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Hogmanayʹ, Hogmenaʹ, or Hagmenʹa

.

Holy month.

New Year’s Eve is called hogmanayʹ-night or hogg-night, and it is still the custom in parts of Scotland for persons to go from door to door on that night asking in rude rhymes for cakes or money. (See Hog.)

2

In Galloway the chief features are “taking the cream off the water,” wonderful luck being attached to a draught thereof; and “the first foot,” or giving something to drink to the first person who enters the house. A grand bonfire and a procession, in which all persons are masked and in bizarre costume.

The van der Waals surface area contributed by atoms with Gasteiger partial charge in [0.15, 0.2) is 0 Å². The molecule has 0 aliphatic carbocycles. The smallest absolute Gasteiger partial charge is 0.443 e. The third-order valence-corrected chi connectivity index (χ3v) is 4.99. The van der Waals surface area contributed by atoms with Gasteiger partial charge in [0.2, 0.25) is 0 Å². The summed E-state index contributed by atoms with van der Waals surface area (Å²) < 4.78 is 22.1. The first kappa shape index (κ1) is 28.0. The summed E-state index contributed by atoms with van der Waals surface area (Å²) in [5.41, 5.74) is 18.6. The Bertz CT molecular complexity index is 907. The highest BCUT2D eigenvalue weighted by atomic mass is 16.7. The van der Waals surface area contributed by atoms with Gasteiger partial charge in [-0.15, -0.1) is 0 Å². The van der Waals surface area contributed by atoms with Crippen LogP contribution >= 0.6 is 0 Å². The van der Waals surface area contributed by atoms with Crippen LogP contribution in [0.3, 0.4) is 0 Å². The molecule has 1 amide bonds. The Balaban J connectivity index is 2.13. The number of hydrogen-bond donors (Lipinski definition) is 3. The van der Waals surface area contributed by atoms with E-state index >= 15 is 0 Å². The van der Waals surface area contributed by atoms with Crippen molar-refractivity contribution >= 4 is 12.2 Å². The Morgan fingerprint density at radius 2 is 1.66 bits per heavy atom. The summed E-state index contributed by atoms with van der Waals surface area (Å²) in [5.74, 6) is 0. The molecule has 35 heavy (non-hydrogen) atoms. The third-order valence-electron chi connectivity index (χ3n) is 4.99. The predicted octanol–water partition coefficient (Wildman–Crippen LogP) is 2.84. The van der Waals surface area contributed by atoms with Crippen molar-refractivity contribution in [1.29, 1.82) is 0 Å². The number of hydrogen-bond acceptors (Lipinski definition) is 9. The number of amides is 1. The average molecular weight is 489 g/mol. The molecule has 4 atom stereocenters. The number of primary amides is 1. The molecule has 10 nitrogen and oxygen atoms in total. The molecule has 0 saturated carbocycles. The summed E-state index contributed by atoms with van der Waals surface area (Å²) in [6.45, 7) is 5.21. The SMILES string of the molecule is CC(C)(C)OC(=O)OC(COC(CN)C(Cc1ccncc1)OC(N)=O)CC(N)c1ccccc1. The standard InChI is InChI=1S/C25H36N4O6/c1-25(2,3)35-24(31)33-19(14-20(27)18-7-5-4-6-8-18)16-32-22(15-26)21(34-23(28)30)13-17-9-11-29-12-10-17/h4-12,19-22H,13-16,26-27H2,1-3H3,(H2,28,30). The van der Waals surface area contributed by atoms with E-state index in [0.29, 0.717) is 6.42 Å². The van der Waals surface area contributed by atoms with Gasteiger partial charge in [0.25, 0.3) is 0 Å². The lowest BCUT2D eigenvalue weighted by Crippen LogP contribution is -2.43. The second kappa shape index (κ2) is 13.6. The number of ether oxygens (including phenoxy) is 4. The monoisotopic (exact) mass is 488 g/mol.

King Haco, of Norway, fixed the feast of Yole on Christmas Day, the eve of which used to be called hogg-night, which in the old style is New Year’s Eve.

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Entry taken from Dictionary of Phrase and Fable, edited by the Rev. E. Cobham Brewer, LL.D. and revised in 1895.

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Hodge
Hodge-podge
Hodur
Hog
Hog
Hogs-Norton
Hog in Armour
Hogg
Hogarth (William)
Hogen Mogen
Hogmanay, Hogmena, or Hagmena
Hogshead
Hoi Polloi (The)
Hoist
Hoity-toity
Hoky or Hockey Cake
Holborn
Hold
Hold
Hold Forth (To)
Hold Hard